A secure bond between the outer covering 112 and the core 110 is necessary to permit the rigidity of the mattress core to be varied by increasing or decreasing the pressure within the mattress. By bonding the covering to the core, air movement and pressure within the mattress is restricted to the small interstitial passages within the matrix structure of the core. External pressure on the mattress is distributed and diffused by these passages, thereby producing a support surface with superior stability across a range of inflation pressures. In comparison, an air mattress constructed without bonding the outer covering to the core would permit unimpeded airflow between the core and the outer covering and would be far less stable than the mattress of the present invention.
It has been found that materials such as latex rubber are well suited for use as outer covering 112 and will form the desired bond with the foam core 110 when applied in a liquid state and allowed to cure. When latex rubber is used, it is preferable applied to the outer surface of the foam core 110 in a multi-step process. A first coat of liquid rubber is applied, such as by brushing, to the foam core and allowed to penetrate into the interstices of the foam matrix to a predetermined depth. In order to ensure a secure bond between the foam core and the outer covering, it is important that this first application of liquid rubber penetrate the outer surface of the foam to a depth of at least one cell wall. As the liquid rubber penetrates the foam, it coats the cell walls of the matrix structure and forms a secure bond when cured because of the large surface area of contact between the materials. After the first coat has cured, additional coats of liquid rubber are then applied and cured until an impermeable outer covering 112 of the desired thickness is formed.
Pressure within the mattress 35 may be varied by supplying air from a suitable compressor (not shown) through pneumatic lines 116 or withdrawing air through the same or different lines. As air is supplied to the foam core 110, pressure within the mattress and the rigidity of the core increase. As air is removed from mattress 35, the pressure within the mattress and the rigidity of the core decrease. It can thus be seen that varying the air pressure within the mattress can cause changes in the vertical positioning of a patient supported on the mattress. Lateral positioning of the patient may also be effected by varying the air pressure between adjacent portions or segments of the mattress.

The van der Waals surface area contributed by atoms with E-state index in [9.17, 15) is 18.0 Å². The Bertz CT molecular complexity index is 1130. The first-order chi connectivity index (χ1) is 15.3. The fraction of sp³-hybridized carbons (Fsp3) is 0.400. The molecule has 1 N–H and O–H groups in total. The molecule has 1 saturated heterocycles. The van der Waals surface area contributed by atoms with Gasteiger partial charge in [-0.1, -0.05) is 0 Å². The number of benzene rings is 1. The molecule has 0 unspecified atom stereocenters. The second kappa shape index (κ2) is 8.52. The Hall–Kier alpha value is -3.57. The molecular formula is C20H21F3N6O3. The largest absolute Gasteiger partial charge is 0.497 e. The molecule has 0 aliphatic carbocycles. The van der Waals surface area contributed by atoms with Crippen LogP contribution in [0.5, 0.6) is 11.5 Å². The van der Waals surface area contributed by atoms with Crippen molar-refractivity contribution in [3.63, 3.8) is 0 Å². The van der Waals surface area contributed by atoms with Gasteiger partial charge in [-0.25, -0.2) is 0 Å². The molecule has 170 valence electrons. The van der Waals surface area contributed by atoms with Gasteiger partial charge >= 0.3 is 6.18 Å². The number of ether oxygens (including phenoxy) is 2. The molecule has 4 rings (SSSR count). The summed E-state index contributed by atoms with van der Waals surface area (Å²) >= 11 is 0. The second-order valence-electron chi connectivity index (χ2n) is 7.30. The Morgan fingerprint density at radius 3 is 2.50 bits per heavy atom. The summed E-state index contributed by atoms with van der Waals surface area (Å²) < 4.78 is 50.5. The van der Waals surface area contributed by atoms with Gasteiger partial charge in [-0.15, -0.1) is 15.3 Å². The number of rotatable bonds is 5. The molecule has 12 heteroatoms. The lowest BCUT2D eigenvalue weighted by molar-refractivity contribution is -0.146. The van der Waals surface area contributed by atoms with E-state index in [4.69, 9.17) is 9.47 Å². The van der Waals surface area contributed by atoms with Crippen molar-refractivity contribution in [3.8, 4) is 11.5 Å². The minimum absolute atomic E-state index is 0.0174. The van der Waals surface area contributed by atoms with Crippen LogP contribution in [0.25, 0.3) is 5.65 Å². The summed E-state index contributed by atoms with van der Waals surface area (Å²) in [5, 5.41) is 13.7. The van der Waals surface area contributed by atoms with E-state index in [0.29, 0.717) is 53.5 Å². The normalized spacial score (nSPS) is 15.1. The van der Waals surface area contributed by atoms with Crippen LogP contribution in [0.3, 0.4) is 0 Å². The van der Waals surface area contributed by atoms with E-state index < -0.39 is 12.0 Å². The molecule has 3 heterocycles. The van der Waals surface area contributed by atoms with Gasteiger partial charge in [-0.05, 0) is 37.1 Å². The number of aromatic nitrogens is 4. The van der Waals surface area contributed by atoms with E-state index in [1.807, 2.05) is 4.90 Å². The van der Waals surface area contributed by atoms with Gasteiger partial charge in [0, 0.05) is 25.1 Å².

In use, the support structure 20 provides a support surface which may be adjusted between bed and chair positions to place a patient in sitting, prone or supine and various intermediary positions. Structure 20 also advantageously provides for the collection, containment and disposal of wastes generated by the patient so that the patient need not leave the structure to attend to bodily functions. The waste collection apparatus 64 may be operated without the assistance of nursing personnel and collects and stores the wastes in a closed manner which substantially reduces the risk of cross-contamination.
The waste collection apparatus 64 is normally maintained in its lowered storage position until needed by the patient. When the patient needs to attend to bodily functions, the patient operates suitable controls to position the support structure 20 in a chair-like or other desired configuration. The operating controls are then utilized to open the aperture 38 and elevate the waste collection saddle 70.
As illustrated in FIG. 5, the aperture 38 is opened by outward pivoting of support 88 and 90 and resulting compression of the aperture sidewalls by bands 98 and 100. As the aperture is being opened, suitable controls reduce the air pressure within mattress 35 from the normal support pressure by removing air from within the mattress through lines 116. The saddle 70 is then elevated into the aperture to bring the top surface 85 of saddle 70 into registry with the patient's buttocks.
Although it is preferred that the top surface 85 of the elevated saddle touches the patient's buttocks 86 along at least an arc partially surrounding the anal region, the patient remains supported by the mattress segments 37a and 37b and there need not be physical contact between the patient and the saddle. The centrally opening aperture 38 is particularly advantageous in this regard as it enables the mattress segments to continue to support the patient even after the aperture is opened, thereby reducing or eliminating the force which must be borne by the waste collection saddle 70. Moreover, since the patient does not need to be repositioned on the mattress during operation of the aperture, even infirm patients may readily utilize the waste collection apparatus 64 without assistance from others.
In cases where the patient carries a communicable disease, it is important that the waste be totally received by the saddle 70. As such, a saddle formed to contact, and therefore seal against, the patient's buttocks about the entire anal region may be preferred.